In "The Office," Jim tells the camera crew that he bought an engagement ring for Pam one week after they started dating. Jim apparently made around $70,000 a year in his sales job. Assuming that he didn't follow Michael Scott's ring-buying logic ("Yeah, well, you know what they say -– three years' salary") and instead spent close to the more standard three months' salary, that may mean Pam's ring cost $17,500. (But it's probably just a prop.)
According to Dunderpedia, a fansite for "The Office," the computers on set were actually connected to the Internet. If you saw an actor in the background "doing work," they were probably just messing around online.
For the first season, the show was filmed in an actual office building in Culver City, California, which might help explain the working Internet connection, at least in the beginning.
The computers weren't the only machines in "The Office" that have a fun fact. The copy machine was supposed to be spun off onto "Parks and Recreation" as a variation on the standard spinoff format. The machine would be taken from "The Office," shipped across the country and opened in Pawnee, Indiana, to link the two stories. This didn't end up happening, and "Parks and Recreation" entered its own universe despite having a similar mockumentary style.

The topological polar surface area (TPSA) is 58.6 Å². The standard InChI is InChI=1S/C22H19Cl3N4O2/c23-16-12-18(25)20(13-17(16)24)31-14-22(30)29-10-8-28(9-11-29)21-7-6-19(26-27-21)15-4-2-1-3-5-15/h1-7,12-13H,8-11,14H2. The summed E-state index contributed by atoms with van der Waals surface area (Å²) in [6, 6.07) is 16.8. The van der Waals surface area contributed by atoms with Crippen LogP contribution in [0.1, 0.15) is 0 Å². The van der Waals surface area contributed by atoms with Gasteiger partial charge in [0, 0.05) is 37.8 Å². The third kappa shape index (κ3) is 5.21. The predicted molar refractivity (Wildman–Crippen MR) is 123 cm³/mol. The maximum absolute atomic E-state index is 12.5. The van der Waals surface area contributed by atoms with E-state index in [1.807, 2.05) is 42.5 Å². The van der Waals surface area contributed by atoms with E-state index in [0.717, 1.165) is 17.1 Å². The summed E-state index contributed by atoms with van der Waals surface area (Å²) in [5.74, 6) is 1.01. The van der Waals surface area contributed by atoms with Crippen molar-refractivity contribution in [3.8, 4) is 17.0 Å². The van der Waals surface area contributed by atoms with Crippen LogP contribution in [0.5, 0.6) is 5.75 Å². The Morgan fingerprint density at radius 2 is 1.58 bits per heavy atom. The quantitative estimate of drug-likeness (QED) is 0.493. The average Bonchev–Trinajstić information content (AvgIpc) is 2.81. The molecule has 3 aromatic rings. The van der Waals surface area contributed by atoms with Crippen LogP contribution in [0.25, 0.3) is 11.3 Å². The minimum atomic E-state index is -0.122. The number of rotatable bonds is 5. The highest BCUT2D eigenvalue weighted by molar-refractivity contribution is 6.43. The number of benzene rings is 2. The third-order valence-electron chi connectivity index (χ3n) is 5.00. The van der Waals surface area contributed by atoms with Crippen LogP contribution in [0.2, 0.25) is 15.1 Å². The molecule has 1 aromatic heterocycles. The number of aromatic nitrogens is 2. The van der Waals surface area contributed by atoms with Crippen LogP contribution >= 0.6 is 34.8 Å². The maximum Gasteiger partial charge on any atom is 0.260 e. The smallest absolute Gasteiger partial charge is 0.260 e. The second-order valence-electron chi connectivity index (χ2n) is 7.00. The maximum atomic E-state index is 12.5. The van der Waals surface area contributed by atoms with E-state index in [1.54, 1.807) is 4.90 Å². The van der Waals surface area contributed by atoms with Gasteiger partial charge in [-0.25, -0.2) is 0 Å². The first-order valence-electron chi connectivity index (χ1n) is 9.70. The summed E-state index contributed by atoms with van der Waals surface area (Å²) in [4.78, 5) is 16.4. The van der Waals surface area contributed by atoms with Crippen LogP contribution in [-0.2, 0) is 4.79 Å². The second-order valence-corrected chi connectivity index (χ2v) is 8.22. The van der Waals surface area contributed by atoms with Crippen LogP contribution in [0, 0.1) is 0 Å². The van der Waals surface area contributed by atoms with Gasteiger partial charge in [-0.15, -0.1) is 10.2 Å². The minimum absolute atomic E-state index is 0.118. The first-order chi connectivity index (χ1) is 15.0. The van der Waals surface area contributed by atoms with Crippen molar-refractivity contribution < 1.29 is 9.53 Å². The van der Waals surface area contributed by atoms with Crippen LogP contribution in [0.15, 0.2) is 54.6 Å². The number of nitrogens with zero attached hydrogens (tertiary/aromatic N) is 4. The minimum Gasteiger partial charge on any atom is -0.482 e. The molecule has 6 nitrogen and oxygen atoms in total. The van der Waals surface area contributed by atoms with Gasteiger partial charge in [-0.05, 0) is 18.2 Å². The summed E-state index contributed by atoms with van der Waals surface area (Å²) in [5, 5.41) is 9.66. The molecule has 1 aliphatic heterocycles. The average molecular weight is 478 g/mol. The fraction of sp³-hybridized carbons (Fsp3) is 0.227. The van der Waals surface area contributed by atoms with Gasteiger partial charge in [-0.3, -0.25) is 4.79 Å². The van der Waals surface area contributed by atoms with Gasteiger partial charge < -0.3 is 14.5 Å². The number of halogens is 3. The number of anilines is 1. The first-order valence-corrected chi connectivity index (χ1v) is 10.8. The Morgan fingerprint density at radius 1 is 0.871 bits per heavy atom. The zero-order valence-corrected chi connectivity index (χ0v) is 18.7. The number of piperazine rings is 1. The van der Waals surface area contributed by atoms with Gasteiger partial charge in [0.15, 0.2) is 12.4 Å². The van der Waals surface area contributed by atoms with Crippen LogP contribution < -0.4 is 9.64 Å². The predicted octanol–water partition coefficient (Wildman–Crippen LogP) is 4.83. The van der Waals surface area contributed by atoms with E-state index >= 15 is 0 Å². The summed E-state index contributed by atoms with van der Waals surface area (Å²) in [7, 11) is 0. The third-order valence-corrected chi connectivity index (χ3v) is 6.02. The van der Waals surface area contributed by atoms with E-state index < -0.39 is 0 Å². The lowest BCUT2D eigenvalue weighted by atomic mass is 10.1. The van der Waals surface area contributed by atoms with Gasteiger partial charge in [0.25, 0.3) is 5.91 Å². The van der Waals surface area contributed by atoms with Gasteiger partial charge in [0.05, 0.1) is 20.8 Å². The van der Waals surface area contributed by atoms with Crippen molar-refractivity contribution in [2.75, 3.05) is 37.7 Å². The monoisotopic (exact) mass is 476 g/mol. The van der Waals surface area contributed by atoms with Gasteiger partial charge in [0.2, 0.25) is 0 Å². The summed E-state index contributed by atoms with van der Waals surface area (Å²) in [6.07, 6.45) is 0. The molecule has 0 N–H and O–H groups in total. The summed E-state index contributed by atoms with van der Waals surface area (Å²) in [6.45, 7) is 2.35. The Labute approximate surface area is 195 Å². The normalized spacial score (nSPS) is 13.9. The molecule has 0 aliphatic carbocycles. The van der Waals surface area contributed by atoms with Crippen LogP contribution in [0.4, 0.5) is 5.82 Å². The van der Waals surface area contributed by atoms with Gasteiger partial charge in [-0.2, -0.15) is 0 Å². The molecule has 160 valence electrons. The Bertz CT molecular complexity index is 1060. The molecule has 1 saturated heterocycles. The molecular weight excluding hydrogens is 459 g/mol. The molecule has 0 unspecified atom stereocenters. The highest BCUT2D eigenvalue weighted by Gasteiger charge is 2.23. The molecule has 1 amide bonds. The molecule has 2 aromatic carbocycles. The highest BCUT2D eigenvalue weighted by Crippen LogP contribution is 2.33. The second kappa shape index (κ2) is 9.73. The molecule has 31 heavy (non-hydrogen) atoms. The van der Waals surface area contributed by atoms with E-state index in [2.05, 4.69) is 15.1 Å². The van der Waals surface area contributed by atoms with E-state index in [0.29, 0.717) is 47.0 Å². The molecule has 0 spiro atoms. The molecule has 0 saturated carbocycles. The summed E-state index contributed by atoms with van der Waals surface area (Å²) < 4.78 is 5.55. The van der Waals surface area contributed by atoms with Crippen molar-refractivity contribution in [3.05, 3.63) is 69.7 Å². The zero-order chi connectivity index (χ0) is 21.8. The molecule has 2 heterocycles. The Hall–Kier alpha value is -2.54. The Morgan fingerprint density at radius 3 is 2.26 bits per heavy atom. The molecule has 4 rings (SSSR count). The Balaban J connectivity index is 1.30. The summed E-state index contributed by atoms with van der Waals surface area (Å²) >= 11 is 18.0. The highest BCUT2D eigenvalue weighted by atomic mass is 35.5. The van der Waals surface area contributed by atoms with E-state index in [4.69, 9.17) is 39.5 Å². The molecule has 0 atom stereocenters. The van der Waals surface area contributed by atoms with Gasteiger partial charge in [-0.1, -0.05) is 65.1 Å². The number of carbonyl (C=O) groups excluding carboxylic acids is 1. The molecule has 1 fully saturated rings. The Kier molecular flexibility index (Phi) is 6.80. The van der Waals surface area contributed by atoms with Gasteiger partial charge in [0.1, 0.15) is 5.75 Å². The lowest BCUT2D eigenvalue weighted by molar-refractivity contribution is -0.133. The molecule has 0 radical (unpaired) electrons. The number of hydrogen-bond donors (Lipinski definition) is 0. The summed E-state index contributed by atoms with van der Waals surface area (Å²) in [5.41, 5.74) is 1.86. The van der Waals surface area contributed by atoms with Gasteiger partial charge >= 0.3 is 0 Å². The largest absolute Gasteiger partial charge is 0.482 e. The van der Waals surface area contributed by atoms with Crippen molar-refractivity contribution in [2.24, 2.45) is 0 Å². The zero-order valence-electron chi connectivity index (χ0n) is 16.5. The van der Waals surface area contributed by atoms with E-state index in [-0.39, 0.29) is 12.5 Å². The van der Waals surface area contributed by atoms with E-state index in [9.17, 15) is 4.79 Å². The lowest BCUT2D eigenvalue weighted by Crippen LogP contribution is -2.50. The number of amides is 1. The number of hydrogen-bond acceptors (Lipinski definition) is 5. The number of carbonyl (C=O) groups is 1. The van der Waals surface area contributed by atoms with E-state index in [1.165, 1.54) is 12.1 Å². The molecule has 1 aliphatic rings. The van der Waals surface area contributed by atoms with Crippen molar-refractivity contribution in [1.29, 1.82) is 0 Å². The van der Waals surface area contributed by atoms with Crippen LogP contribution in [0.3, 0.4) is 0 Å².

Steve Carell almost didn't even get to play Michael Scott. Originally, he was tied to a different NBC show called "Come to Papa," which -- thankfully -- tanked, causing Carell to be released from his contract. After he got the role on "The Office," Carell still was a relative unknown, so advertising didn't center around him and show was even almost canceled due to low ratings. Then "The 40-Year-Old Virgin" came out, Carell became a superstar and the show took off.
The 2007 writers' strike also helped: "The Office" was brought to a halt during the strike, partly because its star, Carell, who is a member of the WGA, refused to cross the picket lines and go to work. According to legend, he even called in sick and gave the excuse of having "enlarged balls." For what it's worth, Mike Schur ended up saying the line wasn't true and Carell later claimed it was exaggerated, explaining what it was like to join the strike:
Yeah, it was a little scary. But I just did what I thought was the right thing to do. It gave me a chance to grow a beard for a while, which is always fun ... That was attributed to me, but I never said it. I wish I had said it, but it’s far too clever for me to have come up with on my own.
Even if the story got out of hand, Carell's actions during the strike are still highly praised -- The Wire even called him "a living saint." The journey from "one of the worst-testing pilots ever," as Rainn Wilson has claimed, to making us all Scrantonians, really couldn't have happened without Carell, truly the "World's Best Boss."
Dunder Mifflin was fully embraced by the Scranton Chamber of Commerce as the fictional paper company became a real-life member of the Chamber. The town received massive exposure from "The Office" as not only was the show set there, many locations and businesses were actually mentioned in the show, such as Poor Richard's Pub.
CORRECTION: A previous version of this story misspelled Steve Carell's last name.